I felt like I was on an episode of House Hunters. Will she choose the huge house in the country with shared well and septic? The cozy charmer next to I-95 and the BWI flightpath? Or, the posh new construction? My friend, Linda, dubbed the new construction “the posh house”. I took a friend with me to look at the three contenders and she, as well as Linda, voted for the new construction.

I loved the community out in the western part of the county. Saw four houses there. Didn’t like the floor plan of two of them but the best one was under contract the day after I saw it.  I saw another one with the same floor plan but it wasn’t as nice. I decided I didn’t want to mess with well and septic so discarded the idea of that community.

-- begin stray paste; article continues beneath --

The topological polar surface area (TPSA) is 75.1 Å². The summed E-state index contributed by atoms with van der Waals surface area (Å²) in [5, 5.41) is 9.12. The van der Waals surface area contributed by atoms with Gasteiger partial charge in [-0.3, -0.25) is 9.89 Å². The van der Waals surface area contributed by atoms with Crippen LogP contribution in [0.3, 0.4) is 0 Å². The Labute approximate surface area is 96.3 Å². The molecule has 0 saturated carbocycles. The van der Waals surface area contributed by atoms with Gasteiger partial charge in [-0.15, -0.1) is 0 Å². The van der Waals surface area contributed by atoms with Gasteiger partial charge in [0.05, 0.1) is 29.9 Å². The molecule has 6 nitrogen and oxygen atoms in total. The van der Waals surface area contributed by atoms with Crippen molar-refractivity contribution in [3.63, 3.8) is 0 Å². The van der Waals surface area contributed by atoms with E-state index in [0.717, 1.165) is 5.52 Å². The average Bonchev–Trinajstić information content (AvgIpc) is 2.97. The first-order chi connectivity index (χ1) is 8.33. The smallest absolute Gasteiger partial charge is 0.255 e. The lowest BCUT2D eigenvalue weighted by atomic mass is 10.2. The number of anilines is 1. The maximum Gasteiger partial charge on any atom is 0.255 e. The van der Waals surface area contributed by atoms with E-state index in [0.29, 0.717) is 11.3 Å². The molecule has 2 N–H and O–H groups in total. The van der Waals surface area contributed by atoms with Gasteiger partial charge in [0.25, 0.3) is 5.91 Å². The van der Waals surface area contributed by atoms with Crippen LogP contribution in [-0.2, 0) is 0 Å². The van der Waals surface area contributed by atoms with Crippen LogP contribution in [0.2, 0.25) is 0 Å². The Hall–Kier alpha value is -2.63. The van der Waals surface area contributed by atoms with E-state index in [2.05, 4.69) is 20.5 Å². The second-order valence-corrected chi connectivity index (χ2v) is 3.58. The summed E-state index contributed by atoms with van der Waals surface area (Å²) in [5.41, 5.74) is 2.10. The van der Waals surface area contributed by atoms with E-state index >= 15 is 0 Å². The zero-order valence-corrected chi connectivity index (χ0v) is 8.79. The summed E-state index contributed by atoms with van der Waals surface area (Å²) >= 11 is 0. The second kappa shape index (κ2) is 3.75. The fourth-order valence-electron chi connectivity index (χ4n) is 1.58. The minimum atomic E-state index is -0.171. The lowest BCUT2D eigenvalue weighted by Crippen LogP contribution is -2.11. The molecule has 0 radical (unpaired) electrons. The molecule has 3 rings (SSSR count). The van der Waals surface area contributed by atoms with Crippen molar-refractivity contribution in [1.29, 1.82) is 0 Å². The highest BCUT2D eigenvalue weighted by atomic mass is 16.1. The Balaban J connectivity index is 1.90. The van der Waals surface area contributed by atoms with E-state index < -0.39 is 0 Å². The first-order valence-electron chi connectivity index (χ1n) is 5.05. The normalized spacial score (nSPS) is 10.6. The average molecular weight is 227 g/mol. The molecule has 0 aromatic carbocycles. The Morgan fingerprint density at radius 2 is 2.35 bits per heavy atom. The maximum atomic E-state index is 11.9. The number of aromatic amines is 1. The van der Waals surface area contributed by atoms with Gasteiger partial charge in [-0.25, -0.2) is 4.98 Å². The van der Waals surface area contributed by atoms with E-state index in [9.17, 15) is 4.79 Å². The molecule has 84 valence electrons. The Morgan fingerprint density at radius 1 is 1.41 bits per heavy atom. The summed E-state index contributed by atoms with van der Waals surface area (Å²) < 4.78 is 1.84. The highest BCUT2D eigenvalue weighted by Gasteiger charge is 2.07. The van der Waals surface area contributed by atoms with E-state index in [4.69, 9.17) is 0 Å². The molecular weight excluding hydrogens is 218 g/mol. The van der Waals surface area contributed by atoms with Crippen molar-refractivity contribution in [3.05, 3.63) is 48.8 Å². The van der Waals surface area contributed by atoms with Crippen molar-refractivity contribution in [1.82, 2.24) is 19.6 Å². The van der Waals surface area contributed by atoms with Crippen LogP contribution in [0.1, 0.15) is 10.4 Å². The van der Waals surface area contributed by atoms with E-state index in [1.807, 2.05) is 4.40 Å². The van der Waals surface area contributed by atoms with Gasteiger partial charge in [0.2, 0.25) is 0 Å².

The 12 year old charmer had a lot going for it. It had columns separating a little sitting area and dining room from the entry, a gas fireplace with a stone surround, sun porch, screened-in patio off the basement; a large workshop that could be finished for the fabric room. But, the rooms felt small to me and by the time I did the things that needed to be done, it would cost as much as the larger newly constructed house. And, there’s the traffic noise from the interstate and airport.